All righty, let's get started. First of all, thank you everyone for taking the time to attend this workshop. I just want to confirm if everyone can hear me. If someone can just give me a yes in the chat, that would be fantastic. Awesome. Thank you. I appreciate that everyone. All right. So today what we're going to be talking about is how we can track our user experience in our Node and javascript apps, specifically when it comes to crashes, errors, exceptions, slow page loads, renders, and all things like that, that you would be considered about if you were the developer that wrote this code, that put it out into production. Additionally, we're going to get the visibility and context that we need from the application side so that we can actually know why these issues are happening, where in the code they're happening, who they're happening to, and actually fix it and roll forward. By way of introduction, my name is Neil Manbar. I come from a front-end development background, and now I head up solutions engineering at Sentry, where I help other front-end developers and back-end developers use Sentry and know about their issues so that they can fix them, which is the exercise that we're going to go through today and I'm really excited about. So real quick, let's just go through the agenda. First, I want to demonstrate the problem. I want to show where the gaps are when you're developing a browser app that's talking to, let's say, an Express back-end, and when issues happen, where the specific gaps in visibility and context are, and why you need a true application monitoring tool within your applications. Then we'll go ahead and integrate Sentry, specifically introduce the SDK into our application. For front-end, we'll also get the source maps up so that we can get a readable stack rate, and then we will go through all of the various use cases. So we'll use Sentry to solve for errors. We'll know that they're happening. We'll get all the context that we need, the who, what, when, where, and why, so that we can actually do something about it, and we'll do the same for slowdowns as well. And then as a developer, you're putting out releases, you're putting out new builds. We're trying to do this at an ever-increasing pace. Sentry's also going to tell you how all of this comes together in terms of releases, if your release is adopted, if it's having new errors, if it's having slowdowns, et cetera. And then any of the data that we send in to the platform, we're going to be able to slice and dice and query in dashboard, and I'll go over that at the end. If you have any questions, feel free to throw them into the chat. I'll also address questions at the end as well. So why application monitoring, and why do I actually need it in my applications? Rather than just providing you guys a bunch of text, I'm going to go ahead and showcase the problem. So here I have my application, and it's basically a react frontend that's talking to an Express packet. And what I'm going to do is leave the console open. I'm going to refresh, and it looks like once in a while, it's going to crash. And there you go. And when it does crash, we basically have this unreadable stack trace. We don't really know what's going on. We don't know even if it happened, unless the user reports it to us, or we eventually figure out this is happening and then get to reproducing it, and then we get this information here. Additionally, let's say when this does work, there's slowdowns as well. So here it's slow. Is it because of the backend? Is it because of the frontend? Is it because of my rendering code? Is it because of some slowdown at the database layer? I don't know. So let's go ahead and add some items to cart, and then we'll go ahead and check out. And when we do that, there was also some slowness, and it looks like there was an error as well. So, what I'm going to do now is kind of recap what happened here. So if we take a look, first thing, we're left with an unreadable stack trace. It was minified. We don't know what was going on, and we didn't even actually know the error in the first place. Same with the slowdown. We didn't even know about the slowdown unless the user reports it to us, and then we reproduce it, and then we have to look through all the profiling tools and all of that type of stuff. And then additionally, there was an error with the slowdown as well. So on the front end, we don't have the visibility we need, and we're stuck to reproducing. And then on the back end, if we're not using an application monitor tool, we end up having to dig through logs, assemble queries, and then piece this together from the outside rather than the inside of the application. So let's go ahead and showcase what a developer would actually want and need when it comes to this type of stuff. You would need the context. So you need an SDK that lives in the code, that's sending stuff up, and then you're alerted when there is an issue, your team knows about it, and then we can get the application-related context of who, what, when, where, and why that I'm going to show you that sentry surfaces. And it would be great that we could even identify which commit or code change caused this so we could get it assigned to the right developer and then push forward with this and roll forward and get back to a successful state. So this is the workflow that Sentry is going to be able to provide you. We're going to ship up errors, transactions, and sessions. You're going to be alerted when these things go wrong. Know about it, get the context you need, and then be able to roll forward. We're going to go through all this, but we're going to solve for errors. We're going to solve for slowdowns. We're going to see if our latest release was successfully adopted. We'll create some dashboards and slice and dice this data. And as a developer, I use Slack, I use GitHub, I use Jira. I'm going to show how all of these things play together as well. For those of you that are looking to follow along, I would suggest you create your own Express app using Express Generator or such tool, and same with react, you can create react app. And go ahead and sign up for Sentry. I've inserted a link here, signup, and we'll go ahead and create two projects. I'm going to be using my own application. It's a little more involved. That's why I kind of suggest that you guys just use Express Generator or create react app and go ahead and just start from a plain brand new application. Signing up is free on Sentry, so you can just go ahead and do signup, create an organization, and then go ahead and create projects, one for your react, one for your Express then. And before we get into all this, I'm going to highlight all of the documentation, and then I'll actually go through this exercise with you all, and I'll show how this is integrated into that Plant Store app that I was showcasing. So first, let's go ahead and just head over to the documentation. So for react, it's going to be quite simple, and you're going to see it's very similar to Express as well. But all you have to do is npm install or package or yarn add, depending on what package manager that you're using. And all you're going to have to do, and this is typically going to be done in index.js or as early as you can inside of your application, so we can start tracking those errors and start tracking those transactions. All you have to do is sentry.init, and when you create a project, you're going to be given a DSN, which is a key, and then we want errors to be sent up to Sentry, and this is the project ID. And for performance, we'll go ahead and enable our tracing integration, and we want 100% of traces spun up. Additionally, in my example, I'm going to be using the react router and Redux. I'll highlight just quickly the setup for that. And we will also want to upload source maps for frontend as well. So first, you have to be able to generate those source maps. It can be done typically with a flag, like I think it's source map or dev tool, just making sure that your build process is outputting them, and then go ahead and upload them to Sentry. There's a few ways we can upload them. You can use our webpack plugin, which is really easy. Just go ahead and install it, and then go ahead and specify it. In my example, I'm going to be using our CLI tool, which our webpack plugin uses behind the scenes directly, but all we have to do is basically Sentry CLI upload source maps. I'm going to highlight all of this in just a moment as well. Let's go through these instructions for node real quick. So if we go ahead to node, and then let's go to express. Once again, very similar. npm install. And then what we'll do is Sentry init. We'll do... We'll attach our request handler for performance here, and then our error handler as well. And we're set to go here. So let me go ahead and showcase this in my application. So here I mentioned I have a react application that's talking to an Express backend here, and here it is. And we'll go through this side by side with Sentry. So I already have an organization here, but you would go ahead to projects, and then we can go ahead and just create a project. Go ahead and select react. And we will be prompted with the instructions to install. So here in this case, just to save time, I've already done some of this, but I will highlight that it has been done and where the integration points are. So here I have installed these two packages, and then if we go to index.js, here we can see Sentry.init, the PSN, and that was created as part of creating this project. And here I have the stuff for performance, and I want 100% of transactions being sent up. I also want Sentry to know about what releases all of this data is coming from. As a developer, it doesn't help if you have errors or slowdowns in the last two days. You want to know that it happened in the last two releases, that it's still happening. And same with the environment. I want to know that it's happening in production or whether it's happening in one of my earlier environments so I can then do something about it. And I mentioned that we have to upload those source maps. So that's what I've done right here, is create react apps if you run a production build, we'll produce a source map. Here we're just uploading them to Sentry, and you're going to go ahead and create an auth token as either an environment variable or pass it through so that we can shoot these up to our Sentry organization, specifically that relief, and that's kind of what's going to unite all of this data. So when an error comes in, it has this relief, it has source maps associated with it, we'll apply that transformation and get a clean stack trace, which we'll then use for our grouping. And I'm going to go into all of that in a moment. On the express side, here is my package.json. We've included the packages here. And then in my server.js, what I'm doing is sentry.init, dfn, environment, and release, just like we saw earlier. And this is for performance, we want 100% of transactions being sent up. And that's really it here. One thing I forgot to highlight is that here for the frontend, if you're using a Redux, we do attach that context onto our events if you're using our integration. And here, that is right here. I'm also using the router instrumentation as well so that we can attach onto that and auto instrument accordingly. So after all of this, what's going to be done? I'm going to go ahead, once again, back to the documentation and just highlight what's going to be set up. So if we go into here and then go into react, you can see that we'll automatically report errors and exceptions within your application. And then if we set up performance, we'll also create a new transaction for each page load and navigation event and child spans for backend requests. And you're going to see a bunch of stuff as well, and I'll show you this in a moment. But basically, whatever is happening in the browser will be attached as a span, and we'll be able to understand what was going down. And similarly for Node, this will surface errors and transactions. In addition to each request coming into the backend will be a transaction, and all the activities within there will be spans. And I'll show you this. And we have database integrations and such as well to show you what's going on there. So now that we are integrated, and if you all are following along, basically run all of those npm installs and sentry.init, copy pasting the code from here should actually work. And then you're also presented the code to create an error so that we can then see if everything is wired up properly. But now that we are integrated, we're now going to have errors sent up to Sentry, transactions sent up to Sentry. We'll also have sessions sent up. So that will help us know if someone entered the app and had a healthy exit or crashed and crash free sessions went down to 95%. And we want to debug that. And then Sentry knows about our environments and releases. And on the front end, we'll also upload those source maps. So what does this all look like after it's wired up? Here I have an application that I already have sending traffic to. But you can see that here are the crash free sessions being sent up. Here are transactions being sent up. And we can display those and go into the specific views in just a bit. And then we have errors being sent up. But this helps understand exactly what's happening. Sentry knows about all of these releases. And we'll go through alerts a bit later. But long story short, the true power of this all in one view. Here we see that we dropped down to 95%. We can go ahead and highlight that data set. And we see exactly the errors that impacted that. So now what we're going to do is go through the various workflows here. Let's solve for errors. I know I showed you a little bit at the high level glance here. But now we're really going to get into it. When it comes to errors, slowdowns. And then as a developer, I'm going to show you if I put a release out there, how I know it's properly adopted and what's going on with it. And then we'll assemble some different queries and dashboards. And I'll show you how integrations plays into all of this. So first, let's go over here. And let me go ahead and do you all remember this error that I had earlier on the home page? So if I wasn't using Sentry, I'd have to reproduce and then eventually get to this. In this case, I am using Sentry. So what I can do is now automatically, I'm going to be notified that there is an error. There we go. And looks like there was a range error. And now this takes me directly to the Sentry issue. And this was an unhandled error on the front end. I can see exactly the who, what, when, where, why. Looks like it was a range error. It happened X amount of times, for Y amount of users. Started about 14 days ago, as we can see from this graph here. It's been flaring up over the last 24 hours accordingly. This first introduced in this release, it'll happening in this release. It looks like it's happening mostly on Chrome. And here's a custom tag, which I'll show you later. You can set, but it's happening to my most important customers in production on these releases. And if I want to get into all the event specific data, I can cycle through that right here. Here are all the tags associated with it. And we see who exactly it's coming from. And here is probably the most important part for an error when it comes to a developer, the stack rate specifically. So if we weren't using something like Sentry, this is what we'd eventually see. This obfuscated minified code. But since we uploaded those source maps to Sentry, we got to the readable code. And then we're even showing you the context or the lines exactly where the error happened, the stack trace and the code context for each of these frames. And we can go down through as necessary. And some of these are libraries. So we don't want to see those. So we can do app only. And these are the relevant frames and developer will want to see it. So here it looks like an error was thrown on errors.js line 14. And underneath that, we have breadcrumbs. So this is what happened prior to hitting the errors. So here Redux was doing its thing. There was some console logging and this happened on a launch. So there's not much, but I'll show you another example tomorrow. But we'd also see XHRs here, clicks and other interactions. You can see all of the other contexts that Sentry was able to capture, including the Redux state, any of the user agent information. And we're going to be associating this with transactions, which I'll show you later. But long story short, as a developer, I now know the who, what, when, where, and why. And I can fix this. I can resolve it. I can ignore it. Or if I never want to see it again, here are some of the steps I can take. But if this was something that was actionable, I'd want to fix it and go from there. All right, so this was just a basic unhandled error on the front end. Let's increase the complexity a little bit. So here, what I'm going to do is let's go ahead and debug why the checkout was broken. Was it the front end? Was it the back end? And exactly what's going on here. So when I click Checkout and Submit here, there's an error. What's going on specifically? Let's go here. And once again, we're going to be alerted in just a moment. Just to save some time, I'm going to go in here and really figure out what's going on. So here, it happened X amount of times, affecting Y amount of users. Looks like we did not get a good response from the back end. And you can see what the user was doing here. So it looks like some things were clicked on in the products list. And then eventually, looks like it issued a request to our back end, which returned to a 500, which bubbled up to our front end as such. And that's what we're looking at here. So this is an issue that manifested on the back end, but also surfaced on the front end because we weren't able to get a good response. And since I'm using Sentry on both my front end and back end, I can just go in here and then click the Related Error. And now, within one click, I'm on the front end to the back end. And I see exactly what happened. It looks like we were trying to buy a bunch of items, and we did not have enough inventory for that product. So an error was thrown. And fixing this issue will actually alleviate the both. So you can see, as a front end developer, I was able to hop from the front end to the back end and see exactly what was going on. And I see that Ignace asked, it would be great to have variable values in the stack trace. So we do do this for Python and PHP, where it is achievable, but it's actually very complicated in Node and javascript Lint. But the philosophy of Sentry is we want to be able to attach everything that we can. And if there was variable values, we would see a Show More, and we could click that, and it would show that as well. I'll actually show a Python example at the end. But here, once again, I'm in ExpressLint ServerJS, line 177. And this is exactly why this happened. Maybe I have to handle this better, or add some inventory so I can start selling again. But probably we want to handle this better and handle it gracefully on the front end. And fixing that would fix the two. And as a front end developer, I knew exactly what happened. They started on the checkout. There was an error on the checkout, and there was an error on the back end. And that's actually what produced all of this. All right. So right now, what we've done so far is just go through issues so far. Let's now go through errors, or let's now go through performance. So specifically, we're debugging an unhandled issue on the front end. Then we debug a more complex example that was due to the back end, but manifested on the front end. Let's now debug that slowdown. So if you all remember, what I'm thinking about is when we pulled an application and clicked products, it was really slow. Is this the front end? Is this the back end? Is it a combination of both? I don't know. But in this case, I'm using Sentry. So what I can do here is, one, if I don't have a loop set up for this, I can just go into the performance tab here. I'm going to go ahead and select my front end project here. Let's start there. And transactions are being sent up to Sentry. And we also leverage Web Vitals if they're available here. So what I'm concerned about here is the product standpoint. And I see that the user remisery index is pretty high here. It looks like it's taking about seven seconds to load. That's great. Let's go ahead and filter down. I can see some of the related differences here. And just to stay consistent to this usage here, what I'm going to do is pull up this transaction summary. And I can see the duration breakdown here is taking about nine to 15 seconds to load, especially when it comes to a P95. I can go ahead and toggle Web Vitals. And if you're not familiar with Web Vitals, this is basically largest contentful paint, first contentful paint, and first input delay, and some of these metrics that browsers provide outside of just basic transaction duration information. So that you actually know when the front end loaded and it was usable and it finished shifting and was actually usable so that the user could move on with their next steps and application. So here what we see is that there are a bunch of LCPs, which is the one that I'm using here, that are super high in the seven seconds. I'm going to go ahead and filter on that here. And just for kicks, what I'm going to do is browser name Chrome. And let's go ahead and pull some of these transactions up. But on the transaction summary, we can see what's going on here on the aggregate, just like we saw on the issues page. We have all the tags here. And here cutting to the chase, I can see that most of the time is being spent on an HTTP request. And Spendtree is even identifying that right here. So it looks like this suspect span, this HTTP request is taking a lot of time happening quite often. And a lot of time has been spent there. Let's go ahead and drill into this. So I'm going to click here, and now I see exactly everything that happened on the browser. So this is when I loaded up the products page, page load, the browser did its thing, imported some resources, reacted to the thing. Here it started the nav mounting for that component, and then products, which is what we're interested in here. And now we can see it took a very long time, specifically 86% of the time. And after that was loaded or retrieved, then it looks like it was rendered and the largest contentful paint check failed here. And here we see it clearly as day. Here's the red marker. Here's the HTTP request. And here's everything else that happened in the browser as well from all the browser actions, resources being imported, react doing its thing. We can see the DOM content also being loaded. And I'm using Sentry in the back end here. So I can actually just click this and click view transaction and go directly there. But better yet, I'm just going to take a step back. I can actually just uncollapse this right over here and see exactly what was happening. So this is the back end transaction in line here under the span on the front end transaction. I can see it reached expressed. It looks like we did a bunch of sequential querying. And this over here is the reason why this entire request was slow and we failed the LCP here. So I have all the context regarding the slowdown in one page here. It looks like we have a couple of questions I think I might have missed. What happens if the production code is minified? That's why you want to upload your source maps in regards to the issues. For performance, that's not going to matter here. This is actually stuff that we auto instrumented into. It looks like there was another question as well. Is there any way to send that data from Sentry to Google Analytics? Yes, there is. We do have service hooks and data forwarding and things like that, but we can show you. So just wanted to get that out of the way. But going back to here, once again, just to summarize, here is the products page. Loaded, issued a request where 86% of the time was spent. That's why we failed the LCP. And here we can see exactly what was going on. We just uncollapsed it and got all the information. And we'll have the breadcrumbs and all the other additional information here. So what we're looking at specifically is a transaction right here. All right, let's actually do one more example. And this one's going to be a little bit more complicated. Remember that when we click Checkout, there was a slowdown in addition to an error. So let's go ahead and debug that. So what I'm going to do is just go to the front end. So let's go to All Transactions. This, I believe, is the checkout transaction. And I can see, once again, all the information here. Specifically, what I want to show is this is the front end checkout transaction. It's taking x amount of time. There's an HTTP request happening. And here are the related errors associated with that as well. So once again, these transactions are slow and are impacted by these errors. We have all of that in one page. But let's go ahead and drill down into this. So here, let's actually go into here. So now, if we click this, remember, clicking here takes you to the back end error. But we can actually go into the transaction by clicking here, and directly go into the back end or downstream transaction as well by clicking within here. All in all, if we click View Full Trace, we see exactly what happened. There were two transactions. And both these transactions had errors. And this was the full picture here. And we can seamlessly go from each one of these to each one of these so that errors and slowdowns are in the same platform, as frequently errors have something to do with slowdowns because there might have been a retry, et cetera. But now I know the full picture. All right, so that's great. So so far, I showed how we can monitor errors, how we can monitor transactions, and how we can figure out what's causing them, and then get all the context of who, what, when, where, and why, figure out what's causing the slowdown. Is it the front end? Is it the back end? Is it the browser doing its thing? Is it my front end application code? And next, I'm going to go into releases. It looks like there was another question, which I can address. Yeah, you saw that user emails are displaced. Is there a way to anonymize these to be GDPR? Yes, there is. So you can do this on our server side end. It's saying that if you ever see a user tag, go ahead, anonymize it, mask it, remove it. We do have all of that scrubbing and all that type of stuff on our end. And you can also do that within the client side SDK as well to make sure it never gets sent over the wire. But absolutely, that's cool. All right, next, let's go ahead and monitor a release and then figure out what's impacting that release. Is it having some errors? Is it having some slowdowns? So once again, I'm going to go into Sentry. And I'm going to go to releases here. And I recently put out a few releases. I'm going to go ahead and query by that. I think they were something like this. So here, I'm querying by semantic versioning. And you can see that 20% of my users are still on this release. And 80% of users are on this release. I have a 14-day view here. You can see that this was taking traffic. And now this one started taking traffic. It has such crash rate. It looks like I regressed a little bit. And it looks like there were some new issues introduced as well. So let's actually go ahead and debug this release here. Also debug the views. But here now, I see all of the session information. And I can go ahead and drag and drop this. On the right-hand side, I have the aggregate adoption in terms of sessions and users. I can see how this is going in regards to crash for users over time. I see when this code was released. And specifically here, I have the session information across all releases, this release, if it changed. And I can see other metrics as well, new issues that were introduced in this release. So this probably has something to constitute with the decreased percentage as well. And I can see all of those errors being surfaced and being aggregated here. And then I have the failing transactions here as well. I can also view slow transactions, any of that, all in one place. So here, what we're doing is we've united all the data in terms of a release. And we can understand if it's being adopted properly or if it's not, what's actually impacted. Jump straight to the issue. Jump straight to the stack trace. Or jump straight to the transaction. And then go ahead and debug from there. So that is release help. So now what we've done is show how Sentry surfaces errors, surfaces transaction, correlates them, also shows you all of this in a release perspective so that you know what's going on as you're pushing your code out there. We all know we're trying to accelerate release cycles. So the more we put out there, the better it is for the user. But we have to be able to monitor that, especially when it comes to web. Next, I'm going to showcase that we can query and slice and dice any of this data to really figure out what we want to. And we can set alerts on it, do all of that good stuff, and pin it as a dashboard. So I want to go through two use cases here. So first, let's go to Discover. What I want is I want to understand which type of my customers are having errors. And then I want to get a browser breakdown of it. And let's figure out what those most popular errors are. And this is just to kind of showcase you the power of what we can do with this data and how we can query this. So here, I'm in Discover, which is basically our query builder and visualizer here. I'm going to go ahead. And let's actually just start. And right now, I'm querying all of my projects, all of my environments. And what I'm going to do is I only care about errors right now. So let's do something like this. And I also want to make sure these are ones that have this tag. And it's a custom tag I've set. Also, if you're interested in setting a custom tag, it's very, very basic. But more or less, it's Sentry.setTag. So if we go into here and then Customize Tags, I'm doing it in my code. But it's just Sentry.setTag, customer type. And let's go back into here, Customer Type. There we go. And now, let's go ahead and just define the columns according to the customer type. And let's just get the total count of them. And let's for kicks, why don't we just do count unique users as well? There we go. So it looks like they're pretty well spread out. That's great. And we can also confirm that by doing something like this. What I'm actually interested in is let's just take the enterprise users. These are the ones paying us, let's say, the most amount of money. I want to debug what's going on here. Let's see how they're having an experience on all the various browsers here. So I can go ahead to Changes, Bam. It looks like that's such. Most of them are using Chrome, it looks like, and having errors on that as well. I'm interested in that data set. So let's go ahead, add that to filter. And clicking here will also add it to filter. So here you can see it now. And now what I want to do is actually view the title of the errors and actually just view the issues as well. And we can see exactly what's going on and then be linked into the data set as well. And now let's say I wanted to set an alert for all of this. You saw some of the issue alerts firing earlier. But we have the power to even set metric alerts here. So I can just go here. And I think I would have to essentially set a project. There we go. And then create an alert. Let's just do that. And I can go ahead and set any threshold. And let's say I want to be Slack, PagerDuty, et cetera. It can all be done here. Very, very easy. Specify all that. Additionally, if I wanted to add this to any dashboards, I could do that as well. I'll get into dashboards a bit later. But so far, I queried the error data set. I'm going to do one more use case here. And let's go ahead and query our transaction data so that we can figure out the failure rates of transactions. And the failure rate is usually dictated by if it has an error and the response that it gives. So let's go ahead and first just filter down on this. So let's just say event type.transaction. Cool. Let's go ahead and just look down. And you can see how easy it is to construct all these queries. I don't have to know about query language or anything like that. Let's go ahead and just do transaction. And let's do failure rate here. And let's just start from there. And here, I'm actually just going to start with my back end app. There we go. And I can see that the checkout transaction is failing quite often. That's interesting. Let's figure out, is it happening in all the various releases? So let's go ahead, add that to the filter. Let's go ahead and change this to release. And let's go ahead. And now we can see all of this data in regards to how it's been behaving in all of the various releases. And we can add that to a dashboard or, once again, create any different alert. But now we know exactly what's happening. It looks like it's happening in these three releases in the last 14 days. And it's been hovering around 75%, which is not good. We should probably get in front of this and figure out what was introduced in 1.0. So I'm not going to go ahead and add these to dashboard. But I'm going to go ahead and just show off a few quick dashboards that really show the true power of all of this data. So right here is a front-end template. I'm going to probably want to view some front-end data for that. Let's do that. Here we go. And we can see all of our issue data, the browser breakdowns. We can see how all of this would be grouped by issues or grouped by URLs to figure out which URLs are impacted. We can display this in a big number, a map, any other sort of visualization. And here is transactions, issues, web vitals all in one place. And we can go ahead and customize any of this as well. So similarly, if we wanted to do a back-end one, you would be interested in some of that information, but also throughput, app decks, all of that type of stuff, and failure rate. And that's what we see here. Once again, you can pin from Discover to dashboards and create any of this and query any of our data set so that you can get the appropriate views. And last thing that I wanted to show here is ecosystem. But before I do that, it looks like there are some questions. If an error occurs when the application is running, will there be a real-time alert? Yep, exactly. So what's going to happen, let's say the application is running. There is an error. Sentry is going to capture that. We'll attach to the global error handler, flush out that error to us asynchronously so we don't block anything within the application. We'll aggregate that error, source map it, process it, aggregate it, persist it, and then our alerting will fire accordingly. So you'll be notified within seconds of it happening. And I think I showcased some of that earlier when I caused an error. And you saw that I pulled up Slack. And within a couple of seconds, I had been notified that this is going on. And then I actually pulled up the relevant sentry issue as well. All right. So we went through errors. We went through transactions or performance. We showed how we can monitor a release and see how it was adopted. We constructed some queries, showed off a little bit of dashboards, even showed a little bit of metric alerts as part of that. And that all stemmed from Discover. Last, I want to show how all of this can come together in your workflow. So let's say I'm a developer. I'm using GitHub to store my code and as a repository system. I'm using Slack for notifications and just chat. And let's say I'm using PagerDuty for incidents as well. And I'm using Jira for issue tracking. So let me take this. Let's say we had an alert fire, as we saw earlier. And that alert pointed us to this issue here. Let's actually show how all of this comes together. So first, we had Slack alert us. That takes us to the issue. Or we could have had PagerDuty do the same. And there's a bunch of stuff that you can do from within a Slack alert. We can resolve, ignore, assign, all that type of stuff. But long story short, you want to get to the context of who, what, when, where, and why. Let's take a look at this. It looks like this is why it happened. I think someone talked about StackTrace variable values. So here it is in Python. You can actually see the variable values at that point in time for each of the frames and see exactly what was going on here. And it looks like, and this is my favorite feature of Sentry, we integrate in with the sort code management system. And we're able to identify which commit caused this error. So here it looks like Will committed this code or merged in this code, which caused this error. So therefore, Will should be assigned this issue because he's the best firefighter for this job. And he wrote this code. He knows what's going to be going on from this rich context here. And he can fix it within five minutes rather than me trying to understand what's going on. And it might take me a couple hours. Additionally, we also have StackTrace linking. I don't have it configured in this example. But you could click here, and it would take you to the appropriate line commit within GitHub as well, or line on that revision in GitHub as well. And let's say now that we know Will caused this, let's create a Jira issue for this. Let's assign it to Will. And it actually would have automatically assigned it to Will because we actually have a two-way binding with Jira. So here is the Jira ticket on the right-hand side. So if we change the assignee or if we change the state, it will also do so in the product. So let's pretend I'm Will. I just click Done. Bam. Now we'll see that this is done within Sentry as well. And it would have done it as well. So from alerting to the deep context to the commit that caused this, getting the right person involved so that we can stabilize this. And you can even say fixes this Sentry issue, and will automatically mark it as resolved in that release as well. So long story short, we want to make sure the developer gets notified, has the context they need, has the information they need. They can trace it. They can fix it. They know what commit caused it, get the right firefighter on the job, and go back to development or playing racquetball or whatever it was that you're doing. So that is mostly what I had for today. So I wanted to showcase how we can use Sentry for knowing about our errors, getting the context we need for errors, transactions and performance, know about our releases as well, query our data, and integrate into our entire workflow. And now I just want to open it up for questions. And I see that there are a couple of questions in the chat room, so I'll address those first. So can you use Sentry for CICD? So Sentry is a application monitoring tool. So when you deploy into any of your environments, Sentry will tell it you know that you're having these slowdowns or errors. So as part of your CICD process where you're pushing out these releases to production, to your staging environments, yep, you can use Sentry to monitor these things, detect that these issues are happening as you keep releasing. Looks like Santiago asked, is Sentry a complement of some other tools such as Datadog or New Relic? Or is Sentry a replacement for those APM tools? Good question. So Datadog and New Relic are traditional monitoring tools that are mostly used in the back end, and they're mostly agent-based. What Sentry is doing is a little bit different. We're doing this from the front end. And we're an SDK in your code that starts typically from the front end. And we're able to trace all of these things. So what we're seeing is developers are using Sentry because it fits into the workflow in their application. It starts from the user experience. And the operations team use Datadog and New Relic to monitor these back ends and some of these system level type of things. There is a little bit of overlap, but that is the major divide of where you use these things and the persona that typically uses these things. How would it work in a microservice environment? So as you saw earlier, I was debugging a 500 error. Let's say if we did have more microservices attached to this or the back end actually was more complicated, we would see more transactions here. And we would be able to trace this all the way through. So what we're doing is we're passing these Sentry trace headers, and that's being set as contacts. And our server side is then making sense of all of this, establishing the parent-child relationship and who requested to whom and what happened, and then uniting all of these transactions and errors as well. serverless? Good question. So we do have serverless integrations. And the big thing that we have to make sure about serverless is that the event is flushed out. So that's one of the changes that we made here. So we have a aws lambda plugin for Node. You can go ahead and use that. All right, next question. So for serverless, it would be the same. And it's actually even more valuable because you have less context for serverless because things just fail, and then things die, and you aren't really left with much. Ignace asks, can you set this up with Slack, email, Discord? Exactly. Email, it comes out of the box. Slack, you can go ahead and configure, and you'll get alerts, as you mentioned here. I believe we have a Discord plugin as well. And you can go ahead, if you go here, TestMemory Integrations, we can see exactly all the different things. How does it work with server-side rendering? So for server-side rendering, you would have to include all of the SDKs that you would need. So whether it's a javascript SDK or Node SDK, and then you would upload the source maps, both for the server-side and client-side stuff. I don't have all of the information regarding that, but I can follow up with you, Stephen. Just involves a little bit more configuration. Santiago asked, does Sentry provide an interface to create synthetic events or a mechanism that I can use to create kernel events to Sentry? So synthetic events, not quite. We don't create synthetic load and send that to our servers. But in regards to a mechanism that creates custom events and report them to Sentry, yep. So Sentry, all in all, is like an event ingestion engine. And you can actually create your own SDK or hit our api directly to get that done. If you go ahead into here and then go Usage, there's Sentry.captureException, which takes in an error object. There's Sentry.captureMessage as well. And you can go ahead and use that to send event to Sentry, which will then aggregate into issues. And then for transactions, anything that we don't automatically instrument on, you can go ahead and start a transaction and specify spans as well. So we give you quite a bit of control there. No problem, Santiago. Any other questions at this point in time? Hopefully, I was able to show everyone how you all can use Sentry and not have to deal with this anymore and can then in front of these problems know about them and help put out better releases or respond to releases. If we have a DB connected, will it report slowness there? Yes, maybe I could have spent a little bit more time highlighting this. But let's actually go to here. And let's actually go to Express. And I believe I had a couple calls here. Let's go to Checkout and Post. So if we go into Products here, and let's go ahead and view some of these transactions, you can see there's a DB integration here that's showing the select statements and exactly what's going on here. So here in my code, you might have seen that I had the DB integration selected. But let's go ahead and do the documentation. So if we go into here, we go into Node, we go into Express, we have a database integration for all of these. And I believe this is the one that you're looking for. All righty, let's see, any other questions? I think those are there. All righty, I want to just say thank you for everyone for sticking around the last 55 minutes and asking questions. And I really appreciate each one of you all taking the time. And last thing is, if you go ahead and sign up for Sentry, we do have a little promo code here for you. And also, if you sign up or install this Node SDK during the conference, you shall get a free pair of socks. All righty, thank you all.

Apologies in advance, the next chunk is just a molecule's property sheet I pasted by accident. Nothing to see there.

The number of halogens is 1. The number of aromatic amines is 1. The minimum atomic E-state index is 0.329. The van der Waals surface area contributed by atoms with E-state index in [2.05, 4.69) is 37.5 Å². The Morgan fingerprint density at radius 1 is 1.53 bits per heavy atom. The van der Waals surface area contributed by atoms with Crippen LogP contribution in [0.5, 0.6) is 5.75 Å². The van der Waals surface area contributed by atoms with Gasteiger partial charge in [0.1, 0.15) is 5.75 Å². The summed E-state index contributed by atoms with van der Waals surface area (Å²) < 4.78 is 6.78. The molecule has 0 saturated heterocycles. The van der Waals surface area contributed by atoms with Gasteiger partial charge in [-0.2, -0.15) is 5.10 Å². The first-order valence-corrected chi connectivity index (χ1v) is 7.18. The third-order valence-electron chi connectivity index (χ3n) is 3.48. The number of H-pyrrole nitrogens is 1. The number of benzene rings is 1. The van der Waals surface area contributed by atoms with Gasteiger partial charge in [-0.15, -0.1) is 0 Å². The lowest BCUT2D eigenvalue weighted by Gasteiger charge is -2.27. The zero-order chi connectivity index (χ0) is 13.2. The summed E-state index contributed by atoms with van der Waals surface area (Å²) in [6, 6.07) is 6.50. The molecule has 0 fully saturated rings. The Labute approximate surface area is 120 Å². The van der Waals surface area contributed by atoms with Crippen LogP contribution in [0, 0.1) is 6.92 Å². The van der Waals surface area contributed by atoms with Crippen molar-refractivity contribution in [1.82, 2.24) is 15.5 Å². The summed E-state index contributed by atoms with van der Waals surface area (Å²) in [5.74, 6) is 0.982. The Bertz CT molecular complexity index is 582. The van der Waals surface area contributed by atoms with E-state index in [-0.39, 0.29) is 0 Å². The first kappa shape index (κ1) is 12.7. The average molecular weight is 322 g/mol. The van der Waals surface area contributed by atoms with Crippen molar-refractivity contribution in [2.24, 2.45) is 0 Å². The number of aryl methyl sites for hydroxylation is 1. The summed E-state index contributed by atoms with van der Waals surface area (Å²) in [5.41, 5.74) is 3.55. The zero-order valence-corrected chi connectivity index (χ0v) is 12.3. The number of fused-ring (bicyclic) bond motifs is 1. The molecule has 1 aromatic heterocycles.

53 min
15 Feb, 2022